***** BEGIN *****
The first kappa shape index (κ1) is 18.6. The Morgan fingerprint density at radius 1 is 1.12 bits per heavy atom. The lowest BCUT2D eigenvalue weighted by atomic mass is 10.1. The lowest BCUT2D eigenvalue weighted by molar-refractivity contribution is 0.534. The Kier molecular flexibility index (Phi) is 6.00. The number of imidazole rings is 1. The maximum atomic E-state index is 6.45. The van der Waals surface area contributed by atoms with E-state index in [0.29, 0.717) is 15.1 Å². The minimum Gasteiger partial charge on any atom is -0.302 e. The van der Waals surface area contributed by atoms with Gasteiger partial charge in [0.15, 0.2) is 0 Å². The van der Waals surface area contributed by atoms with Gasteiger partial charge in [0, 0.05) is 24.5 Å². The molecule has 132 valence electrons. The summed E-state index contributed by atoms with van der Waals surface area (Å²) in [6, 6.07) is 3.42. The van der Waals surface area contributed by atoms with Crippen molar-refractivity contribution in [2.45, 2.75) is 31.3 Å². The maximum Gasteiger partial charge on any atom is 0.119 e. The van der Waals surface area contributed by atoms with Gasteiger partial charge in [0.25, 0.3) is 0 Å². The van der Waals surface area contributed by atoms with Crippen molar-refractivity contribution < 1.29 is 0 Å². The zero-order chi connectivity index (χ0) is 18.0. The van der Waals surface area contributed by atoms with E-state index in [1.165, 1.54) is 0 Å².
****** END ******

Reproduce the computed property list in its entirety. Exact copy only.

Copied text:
The first kappa shape index (κ1) is 18.6. The Morgan fingerprint density at radius 1 is 1.12 bits per heavy atom. The lowest BCUT2D eigenvalue weighted by atomic mass is 10.1. The lowest BCUT2D eigenvalue weighted by molar-refractivity contribution is 0.534. The Kier molecular flexibility index (Phi) is 6.00. The number of imidazole rings is 1. The maximum atomic E-state index is 6.45. The van der Waals surface area contributed by atoms with E-state index in [0.29, 0.717) is 15.1 Å². The minimum Gasteiger partial charge on any atom is -0.302 e. The van der Waals surface area contributed by atoms with Gasteiger partial charge in [0.15, 0.2) is 0 Å². The van der Waals surface area contributed by atoms with Gasteiger partial charge in [0, 0.05) is 24.5 Å². The molecule has 132 valence electrons. The summed E-state index contributed by atoms with van der Waals surface area (Å²) in [6, 6.07) is 3.42. The van der Waals surface area contributed by atoms with Crippen molar-refractivity contribution in [2.45, 2.75) is 31.3 Å². The maximum Gasteiger partial charge on any atom is 0.119 e. The van der Waals surface area contributed by atoms with Gasteiger partial charge in [0.25, 0.3) is 0 Å². The van der Waals surface area contributed by atoms with Crippen molar-refractivity contribution < 1.29 is 0 Å². The zero-order chi connectivity index (χ0) is 18.0. The van der Waals surface area contributed by atoms with E-state index in [1.165, 1.54) is 0 Å².